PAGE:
(archive 'newLISPer)

June 27, 2008

Two out of three – TicTacToe

Filed under: newLISP — newlisper @ 17:33
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After a mention of TicTacToe in the newLISP forums, I thought I’d take a look at writing a version of what we used to call Noughts and Crosses for myself. Peter posted a link to his excellent version, which plays a perfect game from the command line. So, to be different, I decided to start from the other end and write a GUI version using newLISP-GS.

There are basically three tasks to do: do the basic game mechanics, implement a user interface, and add a dash or two of intelligent strategy.

The game mechanics are simple enough. You need a board:

(set '*grid* (dup nil 9))

and a list of winning positions:

(set '*winning-positions*
   '((0 1 2) (3 4 5) (6 7 8) (0 3 6) (1 4 7) (2 5 8) (0 4 8) (2 4 6)))

Each move places a ‘X or ‘O symbol in the grid, using set-nth or nth-set:

(set-nth (*grid* a-move) 'X)

There’s also a function to find the moves still available:

(define (available-moves)
  (index nil? *grid*))

and a function to check whether a proposed move is valid:

(define (check-move move)
  (and (<= 0 move 8) (find move (available-moves))))

Here’s a function to see if a player has won:

(define (won? player)
   (letn ((player-squares (index (fn (x) (= x player)) *grid*))
          (wins-for-player
             (map (fn (win) (= win (intersect win player-squares))) *winning-positions*)))
      (if (exists true? wins-for-player)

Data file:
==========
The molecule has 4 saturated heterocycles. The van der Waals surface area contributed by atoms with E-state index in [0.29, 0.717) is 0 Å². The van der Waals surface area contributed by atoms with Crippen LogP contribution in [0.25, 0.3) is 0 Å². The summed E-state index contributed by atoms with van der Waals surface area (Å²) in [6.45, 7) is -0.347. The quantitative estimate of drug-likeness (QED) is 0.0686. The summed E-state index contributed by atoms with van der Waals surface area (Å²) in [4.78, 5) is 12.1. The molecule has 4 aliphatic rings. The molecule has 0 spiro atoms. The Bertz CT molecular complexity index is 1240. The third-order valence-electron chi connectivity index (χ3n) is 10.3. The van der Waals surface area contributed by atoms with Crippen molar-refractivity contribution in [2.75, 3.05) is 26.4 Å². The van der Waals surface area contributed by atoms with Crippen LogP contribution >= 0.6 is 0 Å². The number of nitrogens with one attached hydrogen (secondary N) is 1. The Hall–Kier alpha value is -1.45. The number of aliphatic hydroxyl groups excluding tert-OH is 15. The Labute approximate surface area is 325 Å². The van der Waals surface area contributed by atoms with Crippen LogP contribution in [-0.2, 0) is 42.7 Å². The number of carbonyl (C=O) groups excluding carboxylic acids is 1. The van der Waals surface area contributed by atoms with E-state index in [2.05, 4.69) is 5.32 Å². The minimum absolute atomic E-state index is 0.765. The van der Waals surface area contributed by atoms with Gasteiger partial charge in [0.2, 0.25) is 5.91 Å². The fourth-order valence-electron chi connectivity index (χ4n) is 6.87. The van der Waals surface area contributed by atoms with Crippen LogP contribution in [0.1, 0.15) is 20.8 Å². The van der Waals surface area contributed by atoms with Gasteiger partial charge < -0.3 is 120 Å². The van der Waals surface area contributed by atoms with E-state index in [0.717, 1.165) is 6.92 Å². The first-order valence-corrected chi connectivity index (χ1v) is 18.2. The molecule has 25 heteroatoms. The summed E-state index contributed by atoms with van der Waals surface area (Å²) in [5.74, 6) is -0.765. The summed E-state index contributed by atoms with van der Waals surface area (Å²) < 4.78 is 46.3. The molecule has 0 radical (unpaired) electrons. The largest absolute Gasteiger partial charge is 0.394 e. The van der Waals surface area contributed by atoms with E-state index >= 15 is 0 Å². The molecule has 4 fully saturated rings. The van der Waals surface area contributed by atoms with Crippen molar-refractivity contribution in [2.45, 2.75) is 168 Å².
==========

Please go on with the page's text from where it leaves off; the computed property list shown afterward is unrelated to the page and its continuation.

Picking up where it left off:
(set '*winner* (list player (find true wins-for-player))))))

This uses the intersect function, which I haven’t used much before. The idea is that the set of grid squares occupied by a player might equal or contain the set of numbers which constitute a winning position:

(set 'win '(2 5 8))
(intersect '(2 5 8) '(2 3 5 7 8))
;-> (2 5 8)
(= win (intersect win '(2 3 5 7 8)))
;-> true

I wonder if there’s a simpler way to see whether ‘(2 3 5 7 8) contains ‘(2 5 8)?

Add a game-over? function:

(define (game-over?)
  (or (won? 'X) (won? 'O) (empty? (available-moves))))

and the mechanics are mostly done.

I found the user interface task a bit harder. The problem is that you have to use an event-driven model, but the only event that’s going to happen is the user clicking a square to place a ‘X. So inside the main loop:

(do-until (game-over?) (gs:check-event 1000000))

everything has to be driven by mouse clicks. I ended up with something like this:

(define (do-human-move move)
  (and (not (game-over?) (= *turn* "human"))
       (check-move move)
       (set-nth (*grid* move) 'X)
       (display)
       (set '*turn* "computer")
       (do-computer-move)
       (display)))

which kind of works – and you can see now why I used set-nth. You might think that nth-set would do the job perfectly, and it does, but it returns the value of the replaced element, which, being nil, finished the and clause too early.

And what about the third task, adding the intelligent strategy? This is certainly the most interesting part of the job, but I haven’t had the time to start it yet. I’ve been testing with the simplest possible strategy:

(define (generate-computer-move)
  (apply amb (available-moves)))

Here, amb has to be applyed to a list; unlike randomize, it takes single arguments rather than a single list.

Perhaps one day I’ll get round to starting the third task. If you want to help me, get the file from the downloads page and get coding!

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